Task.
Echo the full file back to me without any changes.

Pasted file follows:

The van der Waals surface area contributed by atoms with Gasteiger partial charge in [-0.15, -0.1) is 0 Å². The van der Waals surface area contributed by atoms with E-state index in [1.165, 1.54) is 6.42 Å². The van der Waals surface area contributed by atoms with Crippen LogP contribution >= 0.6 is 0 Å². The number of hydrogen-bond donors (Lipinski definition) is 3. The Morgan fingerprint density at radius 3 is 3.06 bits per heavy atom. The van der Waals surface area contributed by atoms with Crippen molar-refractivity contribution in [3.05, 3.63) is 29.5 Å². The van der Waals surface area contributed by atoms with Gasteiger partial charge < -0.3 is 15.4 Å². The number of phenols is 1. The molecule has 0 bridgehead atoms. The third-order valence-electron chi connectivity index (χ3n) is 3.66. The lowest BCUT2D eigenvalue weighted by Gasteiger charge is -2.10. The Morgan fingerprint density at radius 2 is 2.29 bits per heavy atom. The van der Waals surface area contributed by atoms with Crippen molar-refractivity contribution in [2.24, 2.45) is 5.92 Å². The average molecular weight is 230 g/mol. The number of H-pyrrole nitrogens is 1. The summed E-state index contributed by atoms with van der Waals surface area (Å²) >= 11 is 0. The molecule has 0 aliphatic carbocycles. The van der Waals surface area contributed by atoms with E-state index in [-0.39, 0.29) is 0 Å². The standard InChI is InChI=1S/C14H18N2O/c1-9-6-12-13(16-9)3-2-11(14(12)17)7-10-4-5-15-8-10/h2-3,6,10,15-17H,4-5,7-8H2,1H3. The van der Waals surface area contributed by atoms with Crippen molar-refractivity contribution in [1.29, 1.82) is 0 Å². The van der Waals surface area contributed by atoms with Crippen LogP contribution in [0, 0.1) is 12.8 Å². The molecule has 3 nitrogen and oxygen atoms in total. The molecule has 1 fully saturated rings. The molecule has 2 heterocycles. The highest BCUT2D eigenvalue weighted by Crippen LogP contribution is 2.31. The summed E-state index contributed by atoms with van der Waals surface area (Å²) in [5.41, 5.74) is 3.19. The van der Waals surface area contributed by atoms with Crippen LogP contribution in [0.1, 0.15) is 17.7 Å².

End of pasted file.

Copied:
The van der Waals surface area contributed by atoms with Gasteiger partial charge in [-0.15, -0.1) is 0 Å². The van der Waals surface area contributed by atoms with E-state index in [1.165, 1.54) is 6.42 Å². The van der Waals surface area contributed by atoms with Crippen LogP contribution >= 0.6 is 0 Å². The number of hydrogen-bond donors (Lipinski definition) is 3. The Morgan fingerprint density at radius 3 is 3.06 bits per heavy atom. The van der Waals surface area contributed by atoms with Crippen molar-refractivity contribution in [3.05, 3.63) is 29.5 Å². The van der Waals surface area contributed by atoms with Gasteiger partial charge < -0.3 is 15.4 Å². The number of phenols is 1. The molecule has 0 bridgehead atoms. The third-order valence-electron chi connectivity index (χ3n) is 3.66. The lowest BCUT2D eigenvalue weighted by Gasteiger charge is -2.10. The Morgan fingerprint density at radius 2 is 2.29 bits per heavy atom. The van der Waals surface area contributed by atoms with Crippen molar-refractivity contribution in [2.24, 2.45) is 5.92 Å². The average molecular weight is 230 g/mol. The number of H-pyrrole nitrogens is 1. The summed E-state index contributed by atoms with van der Waals surface area (Å²) >= 11 is 0. The molecule has 0 aliphatic carbocycles. The van der Waals surface area contributed by atoms with E-state index in [-0.39, 0.29) is 0 Å². The standard InChI is InChI=1S/C14H18N2O/c1-9-6-12-13(16-9)3-2-11(14(12)17)7-10-4-5-15-8-10/h2-3,6,10,15-17H,4-5,7-8H2,1H3. The van der Waals surface area contributed by atoms with Crippen molar-refractivity contribution in [1.29, 1.82) is 0 Å². The van der Waals surface area contributed by atoms with Crippen LogP contribution in [0, 0.1) is 12.8 Å². The molecule has 3 nitrogen and oxygen atoms in total. The molecule has 1 fully saturated rings. The molecule has 2 heterocycles. The highest BCUT2D eigenvalue weighted by Crippen LogP contribution is 2.31. The summed E-state index contributed by atoms with van der Waals surface area (Å²) in [5.41, 5.74) is 3.19. The van der Waals surface area contributed by atoms with Crippen LogP contribution in [0.1, 0.15) is 17.7 Å².